Press Release: Health Care Reform Must Meet Human Rights Standards: 10 Principl

Executive Summary

This press release announces NHeLP's position that health care reform must meet human rights standards, including 10 principles for financing health care.

Press Release 
For immediate release: 
Tuesday, March 17, 2009 
 
Contact: Anja Rudiger, 212-253-1710 x 305 
 
Health Care Reform Must Meet Human Rights Standards: 
10 Principles for Financing Health Care 
 
(New York) ? In response to President Obama?s eight principles for health care reform, the Human Right
to Health Program, run by the National Economic and Social Rights Initiative and the National Health Law 
Program, has released ten human rights principles for financing health care. The ten principles set down 
markers for health care reformers to help them meet human rights standards. Taken together they 
provide a framework for realizing the goal of a healthy society in a financially sustainable way. 
 
?Key to the financial sustainability of our health care system is that we treat health care as a public good,? 
says Dr. Anja Rudiger, director of the Human Right to Health Program. ?Because public goods belong to 
all of us, we cannot allow for-profit companies such as insurers to restrict our access to care. According to 
human rights principles, health care should be publicly financed and administered rather than sold 
through insurance middlemen to those who can afford it.? 
 
Human rights principles also require health care to be financed in a way that is accountable to the people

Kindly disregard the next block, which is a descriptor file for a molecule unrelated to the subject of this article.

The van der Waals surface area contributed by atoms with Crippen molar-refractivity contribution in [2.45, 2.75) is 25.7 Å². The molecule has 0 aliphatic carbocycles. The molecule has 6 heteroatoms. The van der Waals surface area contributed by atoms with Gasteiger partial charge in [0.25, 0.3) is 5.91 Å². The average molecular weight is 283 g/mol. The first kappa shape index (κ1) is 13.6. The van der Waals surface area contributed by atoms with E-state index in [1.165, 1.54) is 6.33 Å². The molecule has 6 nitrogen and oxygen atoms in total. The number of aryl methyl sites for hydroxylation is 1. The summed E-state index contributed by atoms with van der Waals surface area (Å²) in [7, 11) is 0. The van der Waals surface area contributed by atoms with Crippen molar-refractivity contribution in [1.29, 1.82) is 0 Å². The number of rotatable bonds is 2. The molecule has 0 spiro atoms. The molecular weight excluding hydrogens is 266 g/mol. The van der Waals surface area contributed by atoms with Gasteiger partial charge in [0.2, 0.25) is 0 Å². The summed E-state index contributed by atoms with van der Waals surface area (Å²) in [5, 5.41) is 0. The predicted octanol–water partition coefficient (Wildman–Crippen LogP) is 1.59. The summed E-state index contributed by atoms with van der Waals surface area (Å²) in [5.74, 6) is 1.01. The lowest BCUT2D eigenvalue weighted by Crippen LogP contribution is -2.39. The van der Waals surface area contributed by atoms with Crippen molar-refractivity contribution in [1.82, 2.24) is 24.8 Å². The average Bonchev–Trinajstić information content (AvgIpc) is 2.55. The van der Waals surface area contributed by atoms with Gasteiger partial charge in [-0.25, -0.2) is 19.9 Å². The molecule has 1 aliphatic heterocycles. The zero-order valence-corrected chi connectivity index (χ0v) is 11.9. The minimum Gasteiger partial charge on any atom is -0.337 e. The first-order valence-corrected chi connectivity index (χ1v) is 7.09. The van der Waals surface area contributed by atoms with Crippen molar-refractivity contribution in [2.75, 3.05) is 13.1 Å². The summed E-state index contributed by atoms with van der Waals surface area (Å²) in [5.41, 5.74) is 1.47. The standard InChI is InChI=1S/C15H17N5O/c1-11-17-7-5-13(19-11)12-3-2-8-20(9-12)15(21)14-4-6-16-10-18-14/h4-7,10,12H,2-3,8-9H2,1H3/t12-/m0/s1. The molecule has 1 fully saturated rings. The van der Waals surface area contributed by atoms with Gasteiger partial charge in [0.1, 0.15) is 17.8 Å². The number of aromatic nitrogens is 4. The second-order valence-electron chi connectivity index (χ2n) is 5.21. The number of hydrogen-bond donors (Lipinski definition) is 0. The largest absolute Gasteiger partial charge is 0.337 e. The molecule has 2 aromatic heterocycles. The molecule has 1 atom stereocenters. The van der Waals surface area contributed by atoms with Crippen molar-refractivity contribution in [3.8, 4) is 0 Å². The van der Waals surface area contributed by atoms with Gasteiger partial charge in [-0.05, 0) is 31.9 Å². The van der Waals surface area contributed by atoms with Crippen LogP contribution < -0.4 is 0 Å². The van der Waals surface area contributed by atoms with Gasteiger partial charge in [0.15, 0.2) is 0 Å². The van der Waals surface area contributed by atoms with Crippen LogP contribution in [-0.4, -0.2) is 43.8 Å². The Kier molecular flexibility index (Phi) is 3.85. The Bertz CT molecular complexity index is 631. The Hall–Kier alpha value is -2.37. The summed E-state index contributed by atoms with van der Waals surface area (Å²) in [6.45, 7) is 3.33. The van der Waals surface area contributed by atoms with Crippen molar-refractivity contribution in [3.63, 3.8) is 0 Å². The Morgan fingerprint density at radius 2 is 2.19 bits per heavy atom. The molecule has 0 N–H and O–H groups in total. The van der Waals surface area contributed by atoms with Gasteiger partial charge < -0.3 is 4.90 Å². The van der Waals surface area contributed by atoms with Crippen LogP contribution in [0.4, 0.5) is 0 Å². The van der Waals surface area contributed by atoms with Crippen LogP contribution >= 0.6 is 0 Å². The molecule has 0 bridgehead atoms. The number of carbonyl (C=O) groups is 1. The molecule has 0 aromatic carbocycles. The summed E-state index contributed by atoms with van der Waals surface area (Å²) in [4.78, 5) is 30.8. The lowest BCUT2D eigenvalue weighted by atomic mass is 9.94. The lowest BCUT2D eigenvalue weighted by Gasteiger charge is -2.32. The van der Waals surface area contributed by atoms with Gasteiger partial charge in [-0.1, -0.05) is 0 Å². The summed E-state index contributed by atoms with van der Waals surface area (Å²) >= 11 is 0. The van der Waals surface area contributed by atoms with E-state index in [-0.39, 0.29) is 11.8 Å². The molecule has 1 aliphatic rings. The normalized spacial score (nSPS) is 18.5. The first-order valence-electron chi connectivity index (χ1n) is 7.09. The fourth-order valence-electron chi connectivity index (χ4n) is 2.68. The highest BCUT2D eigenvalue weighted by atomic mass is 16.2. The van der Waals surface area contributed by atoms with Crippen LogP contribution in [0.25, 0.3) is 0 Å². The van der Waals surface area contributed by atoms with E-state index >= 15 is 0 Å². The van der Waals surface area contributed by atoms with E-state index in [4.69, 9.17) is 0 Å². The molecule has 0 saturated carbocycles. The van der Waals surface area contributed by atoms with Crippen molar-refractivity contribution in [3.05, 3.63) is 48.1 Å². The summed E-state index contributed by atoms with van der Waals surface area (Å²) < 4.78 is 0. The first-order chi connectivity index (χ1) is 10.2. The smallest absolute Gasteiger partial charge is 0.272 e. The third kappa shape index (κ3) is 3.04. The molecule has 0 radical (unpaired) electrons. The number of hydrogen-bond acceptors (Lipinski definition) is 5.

and responsive to health needs, and that rewards quality, appropriate care and improved health 
outcomes. The principles stress that resources in the health care system must be used for the public 
purpose of protecting everyone?s health, leaving no one behind, and investing in communities whose 
health has not kept up with the rest of the population. 
 
?We?re encouraged that President Obama recently confirmed that for-profit private companies are not the 
best choice for realizing a public purpose,? said Dr. Rudiger, referring to the president?s remarks on
earmarks. ?The president said that ?Private companies differ from the public entities that Americans rely 
on every day ?- schools, and police stations, and fire departments [where] there's some confidence that 
there's going to be a public purpose.? For-profit corporations in the health care industry simply aren?t set 
up to fulfill such a public purpose; they exist to make a private profit,? Dr. Rudiger points out.1
 
According to human rights standards, first articulated under U.S. leadership in the Universal Declaration 
of Human Rights in 1948, the human right to health care requires a system of health protection which 
ensures that everyone can get appropriate health care, where and when they need it, regardless of their 
ability to pay. 
 
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?Human Rights Principles for Financing Health Care? is available for download at www.nesri.org

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